I’m super excited about this post because it’s what I’m going to be studying in graduate school starting this fall! YAY! I got accepted/approved to do a Master’s thesis in marine biology at Texas A&M! I’m pumped and wanted to share the awesome sensory biology I will be studying with y’all. The article is Science News for Kids, but it explains things much better than many other articles I have found on the topic.
Many animals, especially mammals, have some type of whisker structure. Depending on the animal and their survival needs, the function and design of their whiskers can vary greatly. Whiskers (aka vibrissae) and the surrounding follicles have nerves, blood vessels, and mechanoreceptors that combine forces to relay information to their host about their surroundings. The tiny Etruscan shrew can flick their whiskers back and forth 20 times per second during an attack to inflict deadly accuracy and damage to their prey. Scientists have even begun to develop robots using this concept. A robot with artificial whiskers, nicknamed “Shrewbot,” can pursue moving prey across the floor using only touch. I found a video of Shrewbot on youtube. I think Shrewbot is a really funny, remarkable little robot. Other rodents can use their whiskers to “see” in the dark and find their way around. The concept of seeing with whiskers is not limited to rodents. Seals (the animal I get to study!) also use their whiskers for sight: “The perception of water movement by the whiskers is the most important source of information for harbor seals. The water is dark and turbid. They see with their whiskers, not with their eyes.” Besides giving seals sight, their whiskers can also distinguish between the sizes of objects/prey. Perhaps even more amazing is what seals can do with their whiskers when they aren’t physically touching an object. Seals can use their whiskers to detect a prey’s water trail up to 35 seconds after the prey has swum past. Furthermore, seals can differentiate between shapes and sizes of water trails. Researchers believe that having this ability allows seals to make smarter choices about which prey to pursue in the wild. By using their whiskers, seals don’t waste energy chasing a smaller prey when they could be hunting a juicier piece of meat. Here is a youtube video of “Henry” the seal (also the seal mentioned in the article) showing off his sensory-deprived hunting skills. (The video sound is really low, so you may need to turn your volume all the way up to hear anything.) My only comment is that the hunting experiments in the video are done in a calm pool. I just wonder how different hunting after water trails is in the open ocean when there are more currents, waves, etc.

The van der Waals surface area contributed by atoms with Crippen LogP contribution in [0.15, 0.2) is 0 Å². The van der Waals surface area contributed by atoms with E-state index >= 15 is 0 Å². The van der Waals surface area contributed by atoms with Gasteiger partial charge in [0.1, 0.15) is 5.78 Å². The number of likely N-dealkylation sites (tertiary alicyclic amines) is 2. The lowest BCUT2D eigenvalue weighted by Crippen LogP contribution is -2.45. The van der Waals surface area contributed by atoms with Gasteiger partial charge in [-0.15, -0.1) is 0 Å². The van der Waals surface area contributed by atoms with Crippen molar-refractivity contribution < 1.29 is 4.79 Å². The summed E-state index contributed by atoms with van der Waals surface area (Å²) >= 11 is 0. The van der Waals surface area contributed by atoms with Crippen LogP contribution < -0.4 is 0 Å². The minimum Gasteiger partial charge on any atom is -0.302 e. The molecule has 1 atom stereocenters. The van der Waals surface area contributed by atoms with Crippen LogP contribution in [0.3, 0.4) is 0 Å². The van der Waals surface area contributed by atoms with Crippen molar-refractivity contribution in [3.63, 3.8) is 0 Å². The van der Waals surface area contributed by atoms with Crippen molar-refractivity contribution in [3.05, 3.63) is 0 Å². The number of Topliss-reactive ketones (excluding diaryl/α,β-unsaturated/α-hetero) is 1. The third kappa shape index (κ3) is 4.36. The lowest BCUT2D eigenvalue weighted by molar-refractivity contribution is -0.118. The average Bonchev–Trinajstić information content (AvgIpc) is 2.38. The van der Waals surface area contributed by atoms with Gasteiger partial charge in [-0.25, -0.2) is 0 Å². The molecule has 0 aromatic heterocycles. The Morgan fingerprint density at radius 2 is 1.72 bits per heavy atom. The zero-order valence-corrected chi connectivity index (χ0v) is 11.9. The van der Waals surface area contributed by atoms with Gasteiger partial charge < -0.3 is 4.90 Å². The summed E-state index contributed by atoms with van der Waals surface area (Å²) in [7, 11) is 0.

I hope you find this biology somewhat interesting! I sure do! I’ll just add some other fun facts about whisker biology from a scientific article (Microstructure and Innervation of the Mystacial Vibrissal Follicle-Sinus Complex in Bearded Seals):
– “Walruses and sirenians [manatees and dugongs] not only detect tactile cues with vibrissae, but they are able to use them to manipulate food and inanimate objects.” – aka Oripulation
– “Florida manatees possess a tactile resolving power similar to the trunk of Asian elephants.”
– “California sea lions and harbor seals can discriminate objects using their vibrissae as effectively as monkeys can when using their hands during active-touch experiments.”